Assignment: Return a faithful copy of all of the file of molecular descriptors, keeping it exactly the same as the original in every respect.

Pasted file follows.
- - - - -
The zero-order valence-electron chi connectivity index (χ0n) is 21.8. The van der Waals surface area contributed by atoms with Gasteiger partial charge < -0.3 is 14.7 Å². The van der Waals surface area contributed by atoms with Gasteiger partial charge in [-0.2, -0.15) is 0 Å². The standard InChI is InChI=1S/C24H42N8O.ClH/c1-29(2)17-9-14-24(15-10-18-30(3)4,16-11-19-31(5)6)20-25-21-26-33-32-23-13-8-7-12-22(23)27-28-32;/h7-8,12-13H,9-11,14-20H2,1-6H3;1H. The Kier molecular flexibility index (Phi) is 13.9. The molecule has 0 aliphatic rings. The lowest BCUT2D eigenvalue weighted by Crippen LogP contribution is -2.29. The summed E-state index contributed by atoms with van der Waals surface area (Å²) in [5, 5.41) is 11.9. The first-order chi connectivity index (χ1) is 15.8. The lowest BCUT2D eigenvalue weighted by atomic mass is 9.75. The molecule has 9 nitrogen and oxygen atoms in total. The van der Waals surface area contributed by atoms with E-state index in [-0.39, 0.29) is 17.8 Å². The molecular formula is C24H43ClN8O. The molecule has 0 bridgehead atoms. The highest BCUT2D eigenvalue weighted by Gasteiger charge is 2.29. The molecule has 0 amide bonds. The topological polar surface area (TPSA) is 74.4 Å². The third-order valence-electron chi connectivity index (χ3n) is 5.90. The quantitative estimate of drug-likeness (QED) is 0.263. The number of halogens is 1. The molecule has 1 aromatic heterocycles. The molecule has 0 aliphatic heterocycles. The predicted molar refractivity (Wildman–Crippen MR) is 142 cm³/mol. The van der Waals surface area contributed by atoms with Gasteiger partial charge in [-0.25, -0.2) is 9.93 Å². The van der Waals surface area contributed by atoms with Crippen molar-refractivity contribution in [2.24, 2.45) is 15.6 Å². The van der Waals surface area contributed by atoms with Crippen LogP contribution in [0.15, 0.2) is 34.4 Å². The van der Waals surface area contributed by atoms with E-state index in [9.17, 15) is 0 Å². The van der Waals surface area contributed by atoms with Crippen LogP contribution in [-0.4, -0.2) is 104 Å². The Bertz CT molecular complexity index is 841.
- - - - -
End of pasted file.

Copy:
The zero-order valence-electron chi connectivity index (χ0n) is 21.8. The van der Waals surface area contributed by atoms with Gasteiger partial charge < -0.3 is 14.7 Å². The van der Waals surface area contributed by atoms with Gasteiger partial charge in [-0.2, -0.15) is 0 Å². The standard InChI is InChI=1S/C24H42N8O.ClH/c1-29(2)17-9-14-24(15-10-18-30(3)4,16-11-19-31(5)6)20-25-21-26-33-32-23-13-8-7-12-22(23)27-28-32;/h7-8,12-13H,9-11,14-20H2,1-6H3;1H. The Kier molecular flexibility index (Phi) is 13.9. The molecule has 0 aliphatic rings. The lowest BCUT2D eigenvalue weighted by Crippen LogP contribution is -2.29. The summed E-state index contributed by atoms with van der Waals surface area (Å²) in [5, 5.41) is 11.9. The first-order chi connectivity index (χ1) is 15.8. The lowest BCUT2D eigenvalue weighted by atomic mass is 9.75. The molecule has 9 nitrogen and oxygen atoms in total. The van der Waals surface area contributed by atoms with E-state index in [-0.39, 0.29) is 17.8 Å². The molecular formula is C24H43ClN8O. The molecule has 0 bridgehead atoms. The highest BCUT2D eigenvalue weighted by Gasteiger charge is 2.29. The molecule has 0 amide bonds. The topological polar surface area (TPSA) is 74.4 Å². The third-order valence-electron chi connectivity index (χ3n) is 5.90. The quantitative estimate of drug-likeness (QED) is 0.263. The number of halogens is 1. The molecule has 1 aromatic heterocycles. The molecule has 0 aliphatic heterocycles. The predicted molar refractivity (Wildman–Crippen MR) is 142 cm³/mol. The van der Waals surface area contributed by atoms with Gasteiger partial charge in [-0.25, -0.2) is 9.93 Å². The van der Waals surface area contributed by atoms with Crippen molar-refractivity contribution in [2.24, 2.45) is 15.6 Å². The van der Waals surface area contributed by atoms with Crippen LogP contribution in [0.15, 0.2) is 34.4 Å². The van der Waals surface area contributed by atoms with E-state index in [9.17, 15) is 0 Å². The van der Waals surface area contributed by atoms with Crippen LogP contribution in [-0.4, -0.2) is 104 Å². The Bertz CT molecular complexity index is 841.